But these verses have a wider application and no more so in the world and society of our day. Basic foodstuffs are relatively cheap and that does have knock on effects for producers as we have already noted, but our culture is one which rates pleasure, lifestyle and entertainment very highly indeed. This message of the advertisers spurts out us from every conceivable electronic device as huge computers track our movements and monitor our tastes with ever more sophisticated and devious means to encourage us to part with our cash. However immune we may think we are to all this, the subtle voices of materialism are very convincing. The subliminal message is: ‘come buy our fashion line, our interior design; book yourself on our cruise, lease our car at only £150 per month and you will be satisfied.’ Modern advertising says less about the merit or otherwise of the product being promoted and more about how it will shape and change your life and make you feel good.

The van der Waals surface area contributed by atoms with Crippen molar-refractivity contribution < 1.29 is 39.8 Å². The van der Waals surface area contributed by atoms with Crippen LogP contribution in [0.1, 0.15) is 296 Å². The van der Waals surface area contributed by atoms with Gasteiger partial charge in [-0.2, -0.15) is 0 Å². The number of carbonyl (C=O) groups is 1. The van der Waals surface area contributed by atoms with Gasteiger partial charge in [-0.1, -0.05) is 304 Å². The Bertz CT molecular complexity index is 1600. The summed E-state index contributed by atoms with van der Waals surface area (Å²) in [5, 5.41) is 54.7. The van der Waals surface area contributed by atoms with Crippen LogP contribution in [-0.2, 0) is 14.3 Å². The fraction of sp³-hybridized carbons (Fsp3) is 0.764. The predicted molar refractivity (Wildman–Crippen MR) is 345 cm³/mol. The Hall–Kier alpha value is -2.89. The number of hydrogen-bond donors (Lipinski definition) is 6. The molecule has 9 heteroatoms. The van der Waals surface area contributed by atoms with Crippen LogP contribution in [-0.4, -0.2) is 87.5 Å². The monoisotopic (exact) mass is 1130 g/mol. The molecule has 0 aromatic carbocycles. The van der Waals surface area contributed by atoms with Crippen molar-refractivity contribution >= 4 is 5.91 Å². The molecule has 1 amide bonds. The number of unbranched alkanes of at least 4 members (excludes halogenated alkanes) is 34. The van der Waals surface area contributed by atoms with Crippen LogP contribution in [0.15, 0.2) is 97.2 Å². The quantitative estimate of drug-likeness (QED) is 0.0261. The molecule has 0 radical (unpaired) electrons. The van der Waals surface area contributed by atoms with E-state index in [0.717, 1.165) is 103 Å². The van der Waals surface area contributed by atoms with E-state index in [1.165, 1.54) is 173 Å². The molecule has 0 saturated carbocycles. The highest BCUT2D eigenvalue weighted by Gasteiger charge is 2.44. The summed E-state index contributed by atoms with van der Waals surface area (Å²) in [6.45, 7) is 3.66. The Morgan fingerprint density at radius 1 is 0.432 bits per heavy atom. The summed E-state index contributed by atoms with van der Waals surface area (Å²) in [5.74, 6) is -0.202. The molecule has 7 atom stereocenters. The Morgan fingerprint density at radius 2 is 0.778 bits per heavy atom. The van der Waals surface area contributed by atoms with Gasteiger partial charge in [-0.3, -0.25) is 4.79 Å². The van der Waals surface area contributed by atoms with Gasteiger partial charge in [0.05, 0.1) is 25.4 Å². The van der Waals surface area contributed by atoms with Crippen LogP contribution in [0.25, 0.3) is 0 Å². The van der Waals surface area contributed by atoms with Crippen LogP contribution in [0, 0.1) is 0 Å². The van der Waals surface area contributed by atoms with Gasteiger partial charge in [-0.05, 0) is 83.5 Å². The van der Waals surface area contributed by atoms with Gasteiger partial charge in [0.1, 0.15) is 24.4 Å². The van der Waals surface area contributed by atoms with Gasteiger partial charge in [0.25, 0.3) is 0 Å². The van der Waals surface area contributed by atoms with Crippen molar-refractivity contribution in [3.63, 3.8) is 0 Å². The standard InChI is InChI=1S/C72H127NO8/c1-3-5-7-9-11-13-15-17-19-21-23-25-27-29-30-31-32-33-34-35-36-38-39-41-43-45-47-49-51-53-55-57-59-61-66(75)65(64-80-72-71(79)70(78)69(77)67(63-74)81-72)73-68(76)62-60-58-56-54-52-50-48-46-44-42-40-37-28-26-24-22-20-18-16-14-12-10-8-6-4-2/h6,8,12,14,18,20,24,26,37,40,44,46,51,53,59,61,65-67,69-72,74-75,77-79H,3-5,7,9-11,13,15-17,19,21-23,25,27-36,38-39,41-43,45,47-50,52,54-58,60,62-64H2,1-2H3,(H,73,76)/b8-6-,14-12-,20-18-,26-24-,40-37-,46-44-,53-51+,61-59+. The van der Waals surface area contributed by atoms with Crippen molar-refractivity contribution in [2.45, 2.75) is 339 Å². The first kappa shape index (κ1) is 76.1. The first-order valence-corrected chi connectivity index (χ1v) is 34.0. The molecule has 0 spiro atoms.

Just as the Israelites of Isaiah’s day had been conned by the false security of the strong nations, so we can easily use our money in ways which we think will bring us happiness. These things are not wrong in themselves. They are part of God’s rich creation, the harvest for us to enjoy, but we must be very clear about their limitations. They are for this life only, we cannot take them with us. They may not be all that we hoped. ‘All that glitters is not Gold’. We ourselves may well be let down by them, left unfulfilled at the deepest level of our being. A further problem with investing solely in the material things is the impoverishment it brings to society and our world. If people are looking only to their own interests, they turn away from one another. The more people have, the less they interact and care about their community. They end up living at the end of long lonely drives with key pad operated iron gates at the end. It is for these reasons that Jesus cautions against material wealth. He tells a rich young man to sell all he has and give to the poor. The rich farmer who wants to invest in the future with bigger barns is told that his life is required of him. Following the tradition of Isaiah, Jesus teaches us to ‘Seek first the Kingdom of God and his righteousness, and all these things will be added to you as well. ‘(Matthew 6.33)